As US-China trade hostilities slowly unfold, the EU is currently watching from the sidelines — mostly silently. But impacts in Europe are possible in the coming months, if only because US-China trade flows do not operate in isolation. Barriers between Washington and Beijing are a potential source of deflection towards other destinations and the EU is an obvious candidate for absorption. How material could this diversion be? How will EU businesses and policymakers respond?
First, there is the question of goods trade deflected from the US and China. To understand if this will happen, we need to make some difficult judgements about the US’s capacity to absorb new tariffs. The US Trade Representative has carefully and deliberately cast the net very wide – using 1300 tariff lines to get to the arbitrary target of $50bn in targeted trade flows.
Most of these are industrial inputs, chosen for the fungible supply elsewhere in the global economy or in the US. Only 1 targeted tariff line – flat screen televisions – individually represents more than $1.5bn in US imports. The USTR has also deliberately chosen goods embedded in US manufacturing supply chains, where the frictional costs of tariffs are potentially more easily absorbed, so many US firms might pay tariffs rather than switching suppliers. The combination of these factors may make the diversion effect limited, and the EU price effect small or negligible.
However, an expansion of the US tariff list as threatened by the US administration could potentially change this calculus quickly. Adding another $100bn in coverage (as floated by the White House) would make it harder for the USTR to avoid hitting finished goods such as clothing, shoes, leather goods and consumer electronics. Here the scope for diversion towards Europe is potentially wider, as the Chinese price margin in the US is sharply eroded and retailers seek alternatives.
In this scenario, diversion effects are much more likely. In the first instance, this may show up as downward price effects for Chinese inventory. However, many of these consumer goods are politically sensitive in the EU and EU producers will be priming policymakers to consider defensive action. Brussels may reach for safeguard duties (used to respond to sudden surges in imports), or anti-dumping duties if they believe Chinese inventory is being cleared on the EU market below cost. The EU is already preparing such a safeguard investigation in response to the anticipated deflection effect of the US’s current Section 232 measures on steel and aluminium.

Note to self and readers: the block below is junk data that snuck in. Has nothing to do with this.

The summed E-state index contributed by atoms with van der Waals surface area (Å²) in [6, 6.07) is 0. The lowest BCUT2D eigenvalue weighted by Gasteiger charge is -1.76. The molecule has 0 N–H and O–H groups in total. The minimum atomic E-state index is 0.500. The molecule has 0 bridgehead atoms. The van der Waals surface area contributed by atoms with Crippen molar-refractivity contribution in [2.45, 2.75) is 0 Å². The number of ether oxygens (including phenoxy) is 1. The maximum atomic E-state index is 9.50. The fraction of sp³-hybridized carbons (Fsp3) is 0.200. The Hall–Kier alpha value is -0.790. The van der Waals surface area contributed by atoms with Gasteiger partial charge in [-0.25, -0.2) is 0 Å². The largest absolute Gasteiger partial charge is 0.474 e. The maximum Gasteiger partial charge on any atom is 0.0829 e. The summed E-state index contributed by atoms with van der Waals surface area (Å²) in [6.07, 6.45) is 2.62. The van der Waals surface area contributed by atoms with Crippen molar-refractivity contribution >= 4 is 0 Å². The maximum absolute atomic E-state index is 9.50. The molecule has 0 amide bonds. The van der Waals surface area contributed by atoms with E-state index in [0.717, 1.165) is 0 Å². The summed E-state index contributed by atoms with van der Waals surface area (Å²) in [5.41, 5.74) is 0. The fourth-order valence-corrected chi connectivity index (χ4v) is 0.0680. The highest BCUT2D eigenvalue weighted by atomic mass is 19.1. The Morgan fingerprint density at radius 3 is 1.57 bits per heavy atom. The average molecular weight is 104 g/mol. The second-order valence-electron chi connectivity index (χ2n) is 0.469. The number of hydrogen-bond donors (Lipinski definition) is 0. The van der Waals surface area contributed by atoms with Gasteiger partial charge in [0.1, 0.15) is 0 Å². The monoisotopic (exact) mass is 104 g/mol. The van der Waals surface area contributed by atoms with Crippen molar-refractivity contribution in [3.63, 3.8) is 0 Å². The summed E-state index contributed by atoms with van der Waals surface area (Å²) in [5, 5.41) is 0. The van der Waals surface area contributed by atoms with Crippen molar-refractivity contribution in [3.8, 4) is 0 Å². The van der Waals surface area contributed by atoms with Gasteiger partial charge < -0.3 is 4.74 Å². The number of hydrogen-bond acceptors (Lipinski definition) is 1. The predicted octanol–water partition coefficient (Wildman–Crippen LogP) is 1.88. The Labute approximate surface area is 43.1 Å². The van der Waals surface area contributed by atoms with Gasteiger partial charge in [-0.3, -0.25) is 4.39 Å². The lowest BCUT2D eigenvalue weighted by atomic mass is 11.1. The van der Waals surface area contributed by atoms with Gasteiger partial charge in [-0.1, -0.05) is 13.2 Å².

Practically speaking, EU companies need to be alert for this. It potentially implicates upstream costs for inputs like steel, but also price sensitive consumer goods. If the EU follows through on its own plans to retaliate against US duties with tariffs on US exports, it is obviously EU companies and consumers that will pay these.
Second, there is the question of capital flows diverted from the US and China. As my colleague Stephen Adams blogged this week, an overlooked aspect of the Trump administration’s measures against China is a possible retooling of US investment screening mechanisms. The likely aim will be to exert greater control over Chinese acquisitions in the US, but possibly US investment into China as well, whenever valuable technology is at risk of being handed over through licensing arrangements. With the broad discretion the Trump administration is seeking in the process, there is a good chance of a significant deterioration in the investment climate between the US and China.
Squeezing the scope for US-Chinese investment raises the question of where this potential capital might be diverted. Again, Europe looks like a reasonable answer. But the ongoing Franco-German push in Brussels for a stricter screening of state-backed foreign acquisitions and a heightened anxiety about technology transfers to China mean that this may not be smooth or simple, however such flows might benefit the EU economy. The sharp rise in technology-motivated Chinese acquisition in the EU over the last five years is part of what has encouraged some EU politicians to call for greater scrutiny. It will be important to watch how Trump’s rearmament strategy for the US screening regime is interpreted by Europe’s own China sceptics.
US and Chinese choice may – and probably will – push choices on the EU. There are plenty in the EU who would like to see a firmer line on China. In areas like investment screening, these may be long-lasting, as, unlike tariffs, any overhaul of US and EU investment laws will reset a framework, rather than just adding a short term frictional cost. For EU businesses, this all suggests that there is no real sitting out of the US-China issue.